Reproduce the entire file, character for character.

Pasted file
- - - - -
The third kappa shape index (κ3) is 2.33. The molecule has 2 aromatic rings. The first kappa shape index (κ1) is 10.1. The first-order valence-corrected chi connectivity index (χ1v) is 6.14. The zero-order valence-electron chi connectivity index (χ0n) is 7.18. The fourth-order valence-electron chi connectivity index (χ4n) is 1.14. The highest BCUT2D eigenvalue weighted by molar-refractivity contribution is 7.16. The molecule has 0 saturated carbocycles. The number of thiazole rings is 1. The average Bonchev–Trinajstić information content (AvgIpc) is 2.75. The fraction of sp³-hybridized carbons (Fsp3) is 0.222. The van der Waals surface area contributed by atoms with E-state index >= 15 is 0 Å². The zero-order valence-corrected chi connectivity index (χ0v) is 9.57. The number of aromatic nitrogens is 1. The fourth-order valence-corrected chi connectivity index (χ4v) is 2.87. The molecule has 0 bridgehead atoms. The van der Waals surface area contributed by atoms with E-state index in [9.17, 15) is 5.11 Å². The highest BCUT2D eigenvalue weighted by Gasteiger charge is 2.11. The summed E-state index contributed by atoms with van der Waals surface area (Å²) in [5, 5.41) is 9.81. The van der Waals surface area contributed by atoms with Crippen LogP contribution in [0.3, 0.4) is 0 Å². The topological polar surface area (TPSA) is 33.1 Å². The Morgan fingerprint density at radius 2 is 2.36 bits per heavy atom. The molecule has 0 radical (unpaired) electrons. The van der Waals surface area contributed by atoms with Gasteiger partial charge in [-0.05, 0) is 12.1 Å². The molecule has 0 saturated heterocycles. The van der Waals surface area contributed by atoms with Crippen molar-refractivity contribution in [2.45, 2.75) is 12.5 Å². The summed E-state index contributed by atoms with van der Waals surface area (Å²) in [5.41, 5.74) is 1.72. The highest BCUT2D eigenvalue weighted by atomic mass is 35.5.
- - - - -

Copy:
The third kappa shape index (κ3) is 2.33. The molecule has 2 aromatic rings. The first kappa shape index (κ1) is 10.1. The first-order valence-corrected chi connectivity index (χ1v) is 6.14. The zero-order valence-electron chi connectivity index (χ0n) is 7.18. The fourth-order valence-electron chi connectivity index (χ4n) is 1.14. The highest BCUT2D eigenvalue weighted by molar-refractivity contribution is 7.16. The molecule has 0 saturated carbocycles. The number of thiazole rings is 1. The average Bonchev–Trinajstić information content (AvgIpc) is 2.75. The fraction of sp³-hybridized carbons (Fsp3) is 0.222. The van der Waals surface area contributed by atoms with E-state index >= 15 is 0 Å². The zero-order valence-corrected chi connectivity index (χ0v) is 9.57. The number of aromatic nitrogens is 1. The fourth-order valence-corrected chi connectivity index (χ4v) is 2.87. The molecule has 0 bridgehead atoms. The van der Waals surface area contributed by atoms with E-state index in [9.17, 15) is 5.11 Å². The highest BCUT2D eigenvalue weighted by Gasteiger charge is 2.11. The summed E-state index contributed by atoms with van der Waals surface area (Å²) in [5, 5.41) is 9.81. The van der Waals surface area contributed by atoms with Crippen LogP contribution in [0.3, 0.4) is 0 Å². The topological polar surface area (TPSA) is 33.1 Å². The Morgan fingerprint density at radius 2 is 2.36 bits per heavy atom. The molecule has 0 radical (unpaired) electrons. The van der Waals surface area contributed by atoms with Gasteiger partial charge in [-0.05, 0) is 12.1 Å². The molecule has 0 saturated heterocycles. The van der Waals surface area contributed by atoms with Crippen molar-refractivity contribution in [2.45, 2.75) is 12.5 Å². The summed E-state index contributed by atoms with van der Waals surface area (Å²) in [5.41, 5.74) is 1.72. The highest BCUT2D eigenvalue weighted by atomic mass is 35.5.